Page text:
There are few countries — perhaps a dozen altogether — with enough oil, gas, coal, and uranium (or some combination thereof) to meet their own energy needs and provide significant surpluses for export. Not surprisingly, such states will be able to extract increasingly beneficial terms from the much wider pool of energy-deficit nations dependent on them for vital supplies of energy. These terms, primarily of a financial nature, will result in growing mountains of petrodollars being accumulated by the leading oil producers, but will also include political and military concessions.We have seen the future, and regardless of who wins the election we're not going to be in charge.
In the case of oil and natural gas, the major energy-surplus states can be counted on two hands. Ten oil-rich states possess 82.2% of the world’s proven reserves. In order of importance, they are: Saudi Arabia, Iran, Iraq, Kuwait, the United Arab Emirates, Venezuela, Russia, Libya, Kazakhstan, and Nigeria. The possession of natural gas is even more concentrated. Three countries — Russia, Iran, and Qatar — harbor an astonishing 55.8% of the world supply. All of these countries are in an enviable position to cash in on the dramatic rise in global energy prices and to extract from potential customers whatever political concessions they deem important.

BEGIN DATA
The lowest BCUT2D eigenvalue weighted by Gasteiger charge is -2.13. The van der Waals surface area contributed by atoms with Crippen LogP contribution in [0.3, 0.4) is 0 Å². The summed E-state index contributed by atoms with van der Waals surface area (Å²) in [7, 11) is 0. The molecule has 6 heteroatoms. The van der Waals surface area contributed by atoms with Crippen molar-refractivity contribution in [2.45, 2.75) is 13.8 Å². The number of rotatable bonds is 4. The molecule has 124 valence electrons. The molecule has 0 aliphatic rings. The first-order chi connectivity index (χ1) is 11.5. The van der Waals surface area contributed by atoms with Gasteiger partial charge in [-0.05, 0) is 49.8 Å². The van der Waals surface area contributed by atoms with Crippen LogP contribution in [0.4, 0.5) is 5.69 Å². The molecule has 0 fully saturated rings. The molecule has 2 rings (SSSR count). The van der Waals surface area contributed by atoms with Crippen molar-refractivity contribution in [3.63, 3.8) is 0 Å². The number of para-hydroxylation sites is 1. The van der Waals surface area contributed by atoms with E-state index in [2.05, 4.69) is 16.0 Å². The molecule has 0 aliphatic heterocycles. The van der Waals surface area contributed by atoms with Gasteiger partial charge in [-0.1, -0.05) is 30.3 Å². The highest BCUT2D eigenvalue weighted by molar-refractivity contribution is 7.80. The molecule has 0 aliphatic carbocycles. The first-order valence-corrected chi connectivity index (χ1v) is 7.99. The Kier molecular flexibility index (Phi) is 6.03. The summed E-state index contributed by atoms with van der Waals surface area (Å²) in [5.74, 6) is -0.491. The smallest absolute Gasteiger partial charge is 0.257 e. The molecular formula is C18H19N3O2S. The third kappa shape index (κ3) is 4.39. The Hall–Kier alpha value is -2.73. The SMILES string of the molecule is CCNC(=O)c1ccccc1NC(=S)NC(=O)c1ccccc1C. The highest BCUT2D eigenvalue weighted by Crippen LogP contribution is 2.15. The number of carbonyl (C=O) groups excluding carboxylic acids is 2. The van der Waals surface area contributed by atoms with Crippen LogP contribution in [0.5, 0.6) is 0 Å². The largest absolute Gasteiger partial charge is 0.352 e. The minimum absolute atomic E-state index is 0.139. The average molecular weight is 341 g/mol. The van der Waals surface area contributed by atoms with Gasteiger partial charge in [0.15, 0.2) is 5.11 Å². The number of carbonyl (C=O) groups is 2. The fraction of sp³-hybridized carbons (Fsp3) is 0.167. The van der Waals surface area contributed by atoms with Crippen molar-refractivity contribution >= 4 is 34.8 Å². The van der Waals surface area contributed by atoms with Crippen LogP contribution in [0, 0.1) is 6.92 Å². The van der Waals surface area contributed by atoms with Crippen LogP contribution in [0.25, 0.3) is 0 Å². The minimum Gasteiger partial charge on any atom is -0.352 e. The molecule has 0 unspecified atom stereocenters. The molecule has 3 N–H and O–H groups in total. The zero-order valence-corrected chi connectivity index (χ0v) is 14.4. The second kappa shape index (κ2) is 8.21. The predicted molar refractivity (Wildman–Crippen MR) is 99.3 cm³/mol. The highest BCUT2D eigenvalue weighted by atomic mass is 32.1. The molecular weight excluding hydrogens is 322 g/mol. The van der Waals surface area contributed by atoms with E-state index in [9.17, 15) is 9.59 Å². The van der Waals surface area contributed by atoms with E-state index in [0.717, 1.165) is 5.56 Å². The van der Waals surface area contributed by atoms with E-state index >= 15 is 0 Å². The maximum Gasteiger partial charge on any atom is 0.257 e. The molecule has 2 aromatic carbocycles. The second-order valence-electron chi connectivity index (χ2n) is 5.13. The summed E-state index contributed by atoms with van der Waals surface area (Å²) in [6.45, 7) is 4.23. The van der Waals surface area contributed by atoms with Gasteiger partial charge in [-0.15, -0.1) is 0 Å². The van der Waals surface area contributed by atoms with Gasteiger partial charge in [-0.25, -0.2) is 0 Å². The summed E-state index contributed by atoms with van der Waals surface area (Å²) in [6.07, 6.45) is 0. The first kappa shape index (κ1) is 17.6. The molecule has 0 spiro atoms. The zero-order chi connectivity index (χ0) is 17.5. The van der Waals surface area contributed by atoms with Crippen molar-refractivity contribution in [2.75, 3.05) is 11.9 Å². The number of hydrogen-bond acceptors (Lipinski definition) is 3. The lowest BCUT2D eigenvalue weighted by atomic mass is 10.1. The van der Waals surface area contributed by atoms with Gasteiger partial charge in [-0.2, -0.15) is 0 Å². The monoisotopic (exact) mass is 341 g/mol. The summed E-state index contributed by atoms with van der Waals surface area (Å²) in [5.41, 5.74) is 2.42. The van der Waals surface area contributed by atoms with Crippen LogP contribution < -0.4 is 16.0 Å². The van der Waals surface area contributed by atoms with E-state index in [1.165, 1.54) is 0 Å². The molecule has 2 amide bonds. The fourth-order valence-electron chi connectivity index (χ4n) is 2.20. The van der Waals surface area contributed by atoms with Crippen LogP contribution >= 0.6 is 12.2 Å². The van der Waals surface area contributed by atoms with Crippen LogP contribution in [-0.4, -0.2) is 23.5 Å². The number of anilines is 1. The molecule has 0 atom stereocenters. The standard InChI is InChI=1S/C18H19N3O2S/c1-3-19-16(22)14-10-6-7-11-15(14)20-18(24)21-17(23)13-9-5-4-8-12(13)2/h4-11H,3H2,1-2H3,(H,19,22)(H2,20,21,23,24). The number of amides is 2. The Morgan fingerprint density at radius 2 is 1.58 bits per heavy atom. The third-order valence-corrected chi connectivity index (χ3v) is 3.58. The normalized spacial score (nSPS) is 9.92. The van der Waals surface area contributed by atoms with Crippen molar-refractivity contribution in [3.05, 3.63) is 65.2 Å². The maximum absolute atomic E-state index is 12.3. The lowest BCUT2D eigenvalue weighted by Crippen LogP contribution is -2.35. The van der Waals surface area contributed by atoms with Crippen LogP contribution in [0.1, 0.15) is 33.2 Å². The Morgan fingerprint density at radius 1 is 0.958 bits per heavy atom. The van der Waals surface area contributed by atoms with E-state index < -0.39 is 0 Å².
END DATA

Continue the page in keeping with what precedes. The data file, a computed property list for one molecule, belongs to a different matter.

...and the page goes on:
Thursday, April 17, 2008
The new energy world order
Michael Klare , author of Rising Powers, Shrinking Planet: The New Geopolitics of Energy: